Endoscopic and Laparoscopic Treatment of Gastroesophageal Refluxg

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´╗┐Endoscopic and Laparoscopic Treatment of Gastroesophageal Refluxg

Abstract and Introduction

Abstract


Gastroesophageal reflux is extremely common in Western countries. For selected patients, there is an established role for the surgical treatment of reflux, and possibly an emerging role for endoscopic antireflux procedures. Randomized trials have compared medical versus surgical management, laparoscopic versus open surgery and partial versus total fundoplications. However, the evidence base for endoscopic procedures is limited to some small sham-controlled studies, and cohort studies with short-term follow-up. Laparoscopic fundoplication has been shown to be an effective antireflux operation. It facilitates quicker convalescence and is associated with fewer complications, but has a similar longer term outcome compared with open antireflux surgery. In most randomized trials, antireflux surgery achieves at least as good control of reflux as medical therapy, and these studies support a wider application of surgery for the treatment of moderate-to-severe reflux. Laparoscopic partial fundoplication is an effective surgical procedure with fewer side effects, and it may achieve high rates of patient satisfaction at late follow-up. Many of the early endoscopic antireflux procedures have failed to achieve effective reflux control, and they have been withdrawn from the market. Newer procedures have the potential to fashion a surgical fundoplication. However, at present there is insufficient evidence to establish the safety and efficacy of endoscopic procedures for the treatment of gastroesophageal reflux, and no endoscopic procedure has achieved equivalent reflux control to that achieved by surgical fundoplication.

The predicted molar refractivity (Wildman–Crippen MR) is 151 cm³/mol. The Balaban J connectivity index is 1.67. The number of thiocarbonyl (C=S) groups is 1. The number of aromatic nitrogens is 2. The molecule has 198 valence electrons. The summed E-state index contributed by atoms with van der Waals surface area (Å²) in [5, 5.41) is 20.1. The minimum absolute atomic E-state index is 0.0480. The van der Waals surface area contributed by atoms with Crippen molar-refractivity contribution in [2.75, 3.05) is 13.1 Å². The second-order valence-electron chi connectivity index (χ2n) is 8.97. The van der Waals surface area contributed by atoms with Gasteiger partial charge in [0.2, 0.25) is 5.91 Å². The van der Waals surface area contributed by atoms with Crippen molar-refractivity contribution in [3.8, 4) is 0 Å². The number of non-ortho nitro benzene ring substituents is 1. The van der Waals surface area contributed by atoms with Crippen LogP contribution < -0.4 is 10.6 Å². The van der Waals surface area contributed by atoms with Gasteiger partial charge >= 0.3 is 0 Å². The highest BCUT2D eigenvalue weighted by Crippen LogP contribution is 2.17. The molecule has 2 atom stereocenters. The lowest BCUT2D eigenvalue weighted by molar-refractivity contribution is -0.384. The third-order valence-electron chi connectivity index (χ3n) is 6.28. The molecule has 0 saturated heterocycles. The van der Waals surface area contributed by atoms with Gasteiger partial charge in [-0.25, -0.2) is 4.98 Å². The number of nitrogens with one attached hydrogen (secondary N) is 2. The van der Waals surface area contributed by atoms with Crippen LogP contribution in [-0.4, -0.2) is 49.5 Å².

Introduction


Gastroesophageal reflux is prevalent, affecting up to 40% of the general population of most Western countries, and recently it has become more common. The treatment of reflux includes both medical and surgical options. Treatment is usually incremental, commencing with lifestyle measures, followed by medical therapy. Nonsurgical therapy treats the effects of reflux; as the underlying reflux is not corrected, treatment usually continues indefinitely. However, surgical procedures aim to reconstruct an antireflux valve at the gastroesophageal junction, and thereby potentially cure reflux. Since the introduction of laparoscopic approaches, surgery has become more acceptable, and it is likely that some patients are now undergoing surgery at earlier stages in the course of their disease. In the future, if endoscopic (transoral) antireflux procedures can be shown to be effective, then early curative therapy may have a greater role.

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